economic circumstances that we currently face, it is equally imperative 
that we allocate limited resources in a way that maximizes their 
capacity to improve the lives of as many Americans as possible.
  I am pleased that the Conference Agreement measure includes 
provisions to strengthen highway and motor carrier safety programs. The 
legislation consolidates National Highway Traffic Safety Administration 
incentive grant programs, and increases funding flexibility for states 
that qualify for safety incentive grants. The measure also improves 
motor carrier safety in a balanced manner.
  As the Representative of 18th Congressional District of Houston, 
Texas, I am keenly aware of our transportation needs. Houston needs 
infrastructure to relieve congestion and provide adequate public 
transportation, but it also needs this because an investment in 
Houston's New Start Transit Project means jobs for Houston's 
constituents through the transportation sector in its communities and 
around the Nation.
  However, I must balance the needs of my constituents. This funding is 
critical for funding existing and pending surface transportation and 
infrastructure projects while we pursue longer term solutions in the 
face of a misplaced focus on spending cuts. We must work together to 
forge a bipartisan long-term solution to our Nation's transportation 
and infrastructure needs.
  Economic experts universally agree that funding the critical and 
necessary infrastructure projects nationwide creates jobs for America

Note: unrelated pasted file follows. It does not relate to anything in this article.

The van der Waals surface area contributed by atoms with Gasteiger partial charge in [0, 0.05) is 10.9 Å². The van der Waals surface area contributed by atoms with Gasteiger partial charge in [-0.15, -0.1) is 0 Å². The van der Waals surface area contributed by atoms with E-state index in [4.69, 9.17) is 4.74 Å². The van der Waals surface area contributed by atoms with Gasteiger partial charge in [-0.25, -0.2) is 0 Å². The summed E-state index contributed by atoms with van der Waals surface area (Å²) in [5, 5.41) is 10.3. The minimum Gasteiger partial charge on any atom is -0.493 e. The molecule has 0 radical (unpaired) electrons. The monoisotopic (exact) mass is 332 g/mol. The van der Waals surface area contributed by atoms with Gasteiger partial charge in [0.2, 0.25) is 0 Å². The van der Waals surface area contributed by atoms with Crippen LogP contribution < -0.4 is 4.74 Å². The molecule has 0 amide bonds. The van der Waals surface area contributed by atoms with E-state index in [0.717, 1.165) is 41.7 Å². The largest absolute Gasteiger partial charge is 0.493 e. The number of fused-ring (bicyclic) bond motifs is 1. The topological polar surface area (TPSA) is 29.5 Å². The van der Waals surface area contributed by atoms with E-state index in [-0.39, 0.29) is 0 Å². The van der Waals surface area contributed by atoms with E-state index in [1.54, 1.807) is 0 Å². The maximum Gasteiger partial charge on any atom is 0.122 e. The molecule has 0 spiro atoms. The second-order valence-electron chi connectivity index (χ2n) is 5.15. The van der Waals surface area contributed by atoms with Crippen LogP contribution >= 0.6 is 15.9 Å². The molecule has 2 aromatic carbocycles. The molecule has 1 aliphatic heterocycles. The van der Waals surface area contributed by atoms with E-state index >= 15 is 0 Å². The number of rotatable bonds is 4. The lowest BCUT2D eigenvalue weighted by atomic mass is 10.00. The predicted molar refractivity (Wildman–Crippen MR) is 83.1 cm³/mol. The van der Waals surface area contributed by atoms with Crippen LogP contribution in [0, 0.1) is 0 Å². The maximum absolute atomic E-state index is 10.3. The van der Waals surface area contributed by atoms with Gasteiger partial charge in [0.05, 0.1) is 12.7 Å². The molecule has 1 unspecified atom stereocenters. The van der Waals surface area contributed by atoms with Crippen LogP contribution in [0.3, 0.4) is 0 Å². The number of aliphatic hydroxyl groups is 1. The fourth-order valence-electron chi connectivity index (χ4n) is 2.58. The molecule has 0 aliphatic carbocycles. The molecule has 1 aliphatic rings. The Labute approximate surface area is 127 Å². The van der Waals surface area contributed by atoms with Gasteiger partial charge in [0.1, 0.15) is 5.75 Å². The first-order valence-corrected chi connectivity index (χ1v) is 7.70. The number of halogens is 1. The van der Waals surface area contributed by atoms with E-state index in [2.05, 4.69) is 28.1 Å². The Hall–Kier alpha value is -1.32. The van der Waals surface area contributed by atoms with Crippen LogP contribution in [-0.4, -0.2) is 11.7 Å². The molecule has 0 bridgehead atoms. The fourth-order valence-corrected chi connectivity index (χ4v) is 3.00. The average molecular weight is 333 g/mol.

and increases our level of global competitiveness. There is an intense 
competition between fiscal responsibility and investment in job growth 
& infrastructure.
  We must make investments in job creating infrastructure projects in 
order to grow the US economy. We must be winners in contest for 
economic change now and for our children's future. We cannot be the 
losers. We must catch the wave of economic growth or be crushed by it. 
China, India and Europe understand this because they have committed to 
greater investments in their infrastructure.
  As I think of my home District, the 18th Congressional District in 
Houston, Texas and its busy ports, much like the other ports around 
this great nation, I am compelled to urge my colleagues to consider the 
pressing national necessity of decongesting the surface transportation, 
both rail and highway, that moves the goods in and out of those ports.
  We must improve this surface transportation system in order to 
accommodate national economic health, global competitiveness, and to 
avoid harm to agriculture industry, maritime jobs and manufacturing 
jobs. Maritime jobs and construction jobs for infrastructure provide a 
good middle class wage, allow workers to get educations at night, and 
lower crime rates in our cities.
  We must invest in High Speed Rail. We have about 500 miles of high 
speed rail in process, but China has about 10,000 miles being built! We 
need to have a domestic talent pool with the required knowledge, skills 
and trained workers to do projects like high speed rail or we will be 
paying for skilled Chinese companies to do it for us.
  Infrastructure Investment is a Non-Partisan Issue: If the AFL-CIO and 
U.S. Chamber of Commerce have teamed up to promote infrastructure 
investment, then surely the Democrats and Republicans in this Congress 
can do the same. Moreover, now is the time for us to consider the 
creation of a long overdue National Infrastructure Bank and Public-
Private partnerships to shift our infrastructure improvement into full 
gear. We should not shy away from this issue when a nation is waiting 
for us to do our part to restore our economy through fortification of 
our infrastructure. It is time for another large, bold, national 
forward thinking infrastructure project like interstate highway system.
  Governors and Mayors at ground level around this nation will quickly 
confirm that Infrastructure investments create jobs, help balance